But his message is simple. “This shrine is not for Shia only but belongs to all Muslims because Zeinab was the granddaughter of the Prophet. We want to protect this shrine and all others. But we must protect this shrine because if there is damage, it will make Shia across the world more angry with Sunnis – so we are protecting all Muslims.” This friendly man lives and sleeps in the shrine of Sayyida Zeinab. He has been there for a year. The last mortar strike damaged a tiny part of the roof on Wednesday. “We know exactly who is trying to destroy this building. They are not Sunni who are doing this. The Sunnis don’t think like this. It was the Salafists.” Ah, those great tomb-destroyers, shrine-eradicators, Bamyan Buddha-liquidators, the Salafists. They are indeed in Syria now. Chief funders: our old and wealthy friend Saudi Arabia.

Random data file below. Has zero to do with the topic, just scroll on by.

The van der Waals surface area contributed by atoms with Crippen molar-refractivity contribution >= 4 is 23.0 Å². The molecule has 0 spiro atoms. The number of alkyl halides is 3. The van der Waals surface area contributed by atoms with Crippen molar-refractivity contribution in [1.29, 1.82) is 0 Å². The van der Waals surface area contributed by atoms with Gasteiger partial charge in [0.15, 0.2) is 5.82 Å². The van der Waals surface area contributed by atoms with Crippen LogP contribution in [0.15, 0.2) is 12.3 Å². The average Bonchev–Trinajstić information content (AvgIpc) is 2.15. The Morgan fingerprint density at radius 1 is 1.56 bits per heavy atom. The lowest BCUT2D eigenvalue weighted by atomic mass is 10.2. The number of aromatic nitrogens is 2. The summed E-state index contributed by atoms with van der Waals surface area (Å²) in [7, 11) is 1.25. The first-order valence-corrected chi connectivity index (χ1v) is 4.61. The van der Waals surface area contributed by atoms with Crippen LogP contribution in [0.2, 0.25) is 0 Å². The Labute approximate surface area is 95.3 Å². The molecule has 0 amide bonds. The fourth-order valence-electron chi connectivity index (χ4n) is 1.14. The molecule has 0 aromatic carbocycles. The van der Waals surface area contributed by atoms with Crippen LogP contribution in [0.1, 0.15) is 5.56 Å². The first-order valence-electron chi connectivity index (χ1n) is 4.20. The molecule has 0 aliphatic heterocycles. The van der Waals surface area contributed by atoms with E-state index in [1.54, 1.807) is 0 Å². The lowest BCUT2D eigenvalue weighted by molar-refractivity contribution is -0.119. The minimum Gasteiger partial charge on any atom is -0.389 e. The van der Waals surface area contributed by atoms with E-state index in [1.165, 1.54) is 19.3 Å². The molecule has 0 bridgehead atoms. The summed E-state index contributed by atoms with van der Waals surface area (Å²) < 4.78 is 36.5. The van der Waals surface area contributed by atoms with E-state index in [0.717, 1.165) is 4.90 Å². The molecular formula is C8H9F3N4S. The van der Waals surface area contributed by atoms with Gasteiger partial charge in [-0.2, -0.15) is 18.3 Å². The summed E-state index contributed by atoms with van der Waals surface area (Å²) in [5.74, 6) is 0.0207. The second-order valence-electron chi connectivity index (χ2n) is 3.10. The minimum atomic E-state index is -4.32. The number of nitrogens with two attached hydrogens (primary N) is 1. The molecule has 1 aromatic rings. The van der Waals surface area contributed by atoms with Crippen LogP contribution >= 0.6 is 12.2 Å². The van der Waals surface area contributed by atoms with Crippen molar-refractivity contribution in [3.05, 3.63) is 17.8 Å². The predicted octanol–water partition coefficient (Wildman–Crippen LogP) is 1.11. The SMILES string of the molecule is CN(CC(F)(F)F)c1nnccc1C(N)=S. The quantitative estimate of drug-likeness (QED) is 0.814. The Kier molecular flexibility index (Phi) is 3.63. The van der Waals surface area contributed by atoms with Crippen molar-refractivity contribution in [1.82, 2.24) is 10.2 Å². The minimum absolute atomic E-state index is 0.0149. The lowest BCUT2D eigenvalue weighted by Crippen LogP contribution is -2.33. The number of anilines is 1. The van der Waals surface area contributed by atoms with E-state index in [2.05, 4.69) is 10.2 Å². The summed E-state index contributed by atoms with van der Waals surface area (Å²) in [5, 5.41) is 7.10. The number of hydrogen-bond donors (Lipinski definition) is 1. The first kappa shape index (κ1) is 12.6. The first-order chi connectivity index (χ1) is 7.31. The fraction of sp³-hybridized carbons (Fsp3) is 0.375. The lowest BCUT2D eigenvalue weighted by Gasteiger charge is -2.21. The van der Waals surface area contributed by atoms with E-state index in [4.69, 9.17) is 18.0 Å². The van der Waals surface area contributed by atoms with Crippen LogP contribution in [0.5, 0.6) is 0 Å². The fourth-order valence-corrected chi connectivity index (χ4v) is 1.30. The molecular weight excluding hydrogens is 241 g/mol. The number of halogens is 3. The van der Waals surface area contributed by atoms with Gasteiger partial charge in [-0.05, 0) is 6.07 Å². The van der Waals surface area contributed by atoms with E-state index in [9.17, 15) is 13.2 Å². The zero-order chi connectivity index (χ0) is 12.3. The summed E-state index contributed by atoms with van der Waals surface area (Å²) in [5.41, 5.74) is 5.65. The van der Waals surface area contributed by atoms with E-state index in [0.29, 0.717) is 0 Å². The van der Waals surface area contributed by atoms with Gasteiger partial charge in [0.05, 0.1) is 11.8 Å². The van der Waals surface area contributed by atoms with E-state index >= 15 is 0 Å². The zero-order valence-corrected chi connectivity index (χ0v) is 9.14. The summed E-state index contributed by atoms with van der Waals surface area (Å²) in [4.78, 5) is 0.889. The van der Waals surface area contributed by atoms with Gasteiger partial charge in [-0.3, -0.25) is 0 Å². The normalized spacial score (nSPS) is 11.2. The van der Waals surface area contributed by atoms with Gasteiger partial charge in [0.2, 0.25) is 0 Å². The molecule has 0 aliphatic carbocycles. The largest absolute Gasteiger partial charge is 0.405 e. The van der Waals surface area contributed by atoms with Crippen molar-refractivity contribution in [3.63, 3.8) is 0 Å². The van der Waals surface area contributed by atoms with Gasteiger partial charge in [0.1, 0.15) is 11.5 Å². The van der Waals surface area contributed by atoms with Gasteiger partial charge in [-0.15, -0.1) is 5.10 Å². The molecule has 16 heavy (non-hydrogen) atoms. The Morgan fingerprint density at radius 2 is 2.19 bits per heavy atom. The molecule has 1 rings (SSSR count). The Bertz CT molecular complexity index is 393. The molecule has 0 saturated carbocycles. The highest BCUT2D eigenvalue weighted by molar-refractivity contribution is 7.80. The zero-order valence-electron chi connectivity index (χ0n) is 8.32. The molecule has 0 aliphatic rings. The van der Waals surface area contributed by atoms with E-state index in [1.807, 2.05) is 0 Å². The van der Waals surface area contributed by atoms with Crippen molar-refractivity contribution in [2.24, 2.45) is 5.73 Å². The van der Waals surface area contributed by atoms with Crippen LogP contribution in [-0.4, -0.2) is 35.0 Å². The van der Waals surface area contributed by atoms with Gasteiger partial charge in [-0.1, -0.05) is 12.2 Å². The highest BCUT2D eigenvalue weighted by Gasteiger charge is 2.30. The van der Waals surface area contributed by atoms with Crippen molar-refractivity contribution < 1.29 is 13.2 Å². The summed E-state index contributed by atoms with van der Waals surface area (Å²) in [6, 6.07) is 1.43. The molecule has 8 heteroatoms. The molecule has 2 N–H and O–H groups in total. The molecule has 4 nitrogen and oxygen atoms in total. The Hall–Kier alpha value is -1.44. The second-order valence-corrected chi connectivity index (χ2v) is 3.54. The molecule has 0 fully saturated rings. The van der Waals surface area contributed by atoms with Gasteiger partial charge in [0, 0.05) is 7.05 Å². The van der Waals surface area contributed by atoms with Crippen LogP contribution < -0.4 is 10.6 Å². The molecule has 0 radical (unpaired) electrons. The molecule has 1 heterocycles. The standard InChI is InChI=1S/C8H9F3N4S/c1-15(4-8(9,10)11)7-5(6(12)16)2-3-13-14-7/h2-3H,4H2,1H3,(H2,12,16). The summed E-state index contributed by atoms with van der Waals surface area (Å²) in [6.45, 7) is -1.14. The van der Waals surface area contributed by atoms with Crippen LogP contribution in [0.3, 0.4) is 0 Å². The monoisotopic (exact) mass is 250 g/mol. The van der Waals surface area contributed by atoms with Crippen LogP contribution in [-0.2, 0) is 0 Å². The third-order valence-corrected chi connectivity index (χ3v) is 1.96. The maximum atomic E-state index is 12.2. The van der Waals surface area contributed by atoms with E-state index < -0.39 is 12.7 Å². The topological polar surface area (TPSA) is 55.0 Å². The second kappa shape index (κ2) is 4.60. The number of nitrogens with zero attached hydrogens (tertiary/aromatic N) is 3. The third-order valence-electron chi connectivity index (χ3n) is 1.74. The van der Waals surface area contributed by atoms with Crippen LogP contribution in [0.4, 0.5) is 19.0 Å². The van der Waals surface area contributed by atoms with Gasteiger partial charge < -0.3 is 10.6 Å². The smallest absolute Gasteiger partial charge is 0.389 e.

I walk into the great marble square for prayers where I find another Zeinab, a Syrian woman with her two tiny children in a pram. “I am not afraid,” she says. “It is normal here.” Untrue, of course. She sees the two soldiers standing in the corner. Then there is Moratada Ali, a 30-year-old from Najaf in Iraq. From Iraq, I ask incredulously? Yes, he says, a refugee who came here two-and-a-half years ago to escape the sectarian terrors of his homeland. He says he’s unafraid. Lives just round the corner with the wife and two children. The shrine “speaks” to him, he says. The woman guardian who stands not far from Zeinab herself – the real Zeinab who cared for her vast family when Hussain had bled to death – says that she prays for the Prophet’s granddaughter to protect her.
Only by chance, chatting to a Syrian companion yesterday did he mention that his brother had been kidnapped six months ago. He had never mentioned this to me. Not his business to, I suppose. “We are still searching for him,” he says, and I realise that he, too, is under siege. Damascus isn’t Leningrad in 1941 or Stalingrad or Troy or even Beirut, 1982. Not yet. The best description I heard came from a colleague. “Damascus?” he asked. “Going. But definitely not gone.”